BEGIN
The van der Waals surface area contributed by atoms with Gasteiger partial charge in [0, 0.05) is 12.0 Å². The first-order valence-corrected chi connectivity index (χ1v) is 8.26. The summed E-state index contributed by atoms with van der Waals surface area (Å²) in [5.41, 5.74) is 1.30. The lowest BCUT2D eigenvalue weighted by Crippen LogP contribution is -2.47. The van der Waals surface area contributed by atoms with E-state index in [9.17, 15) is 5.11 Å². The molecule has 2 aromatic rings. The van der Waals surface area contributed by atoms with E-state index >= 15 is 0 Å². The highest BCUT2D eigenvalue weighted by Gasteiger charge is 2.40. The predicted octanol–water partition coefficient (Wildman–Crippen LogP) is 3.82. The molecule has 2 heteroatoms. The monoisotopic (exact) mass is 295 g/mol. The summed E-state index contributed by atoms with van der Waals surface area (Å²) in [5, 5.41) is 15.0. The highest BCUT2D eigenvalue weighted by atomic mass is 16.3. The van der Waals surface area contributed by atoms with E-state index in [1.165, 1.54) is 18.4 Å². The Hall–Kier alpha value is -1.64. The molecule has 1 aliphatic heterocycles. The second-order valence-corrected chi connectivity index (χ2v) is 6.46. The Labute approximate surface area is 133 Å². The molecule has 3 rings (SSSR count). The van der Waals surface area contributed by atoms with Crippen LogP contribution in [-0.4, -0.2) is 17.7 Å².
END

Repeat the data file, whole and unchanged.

The van der Waals surface area contributed by atoms with Gasteiger partial charge in [0, 0.05) is 12.0 Å². The first-order valence-corrected chi connectivity index (χ1v) is 8.26. The summed E-state index contributed by atoms with van der Waals surface area (Å²) in [5.41, 5.74) is 1.30. The lowest BCUT2D eigenvalue weighted by Crippen LogP contribution is -2.47. The van der Waals surface area contributed by atoms with E-state index in [9.17, 15) is 5.11 Å². The molecule has 2 aromatic rings. The van der Waals surface area contributed by atoms with E-state index >= 15 is 0 Å². The highest BCUT2D eigenvalue weighted by Gasteiger charge is 2.40. The predicted octanol–water partition coefficient (Wildman–Crippen LogP) is 3.82. The molecule has 2 heteroatoms. The monoisotopic (exact) mass is 295 g/mol. The summed E-state index contributed by atoms with van der Waals surface area (Å²) in [5, 5.41) is 15.0. The highest BCUT2D eigenvalue weighted by atomic mass is 16.3. The van der Waals surface area contributed by atoms with E-state index in [1.165, 1.54) is 18.4 Å². The Hall–Kier alpha value is -1.64. The molecule has 1 aliphatic heterocycles. The second-order valence-corrected chi connectivity index (χ2v) is 6.46. The Labute approximate surface area is 133 Å². The molecule has 3 rings (SSSR count). The van der Waals surface area contributed by atoms with Crippen LogP contribution in [-0.4, -0.2) is 17.7 Å².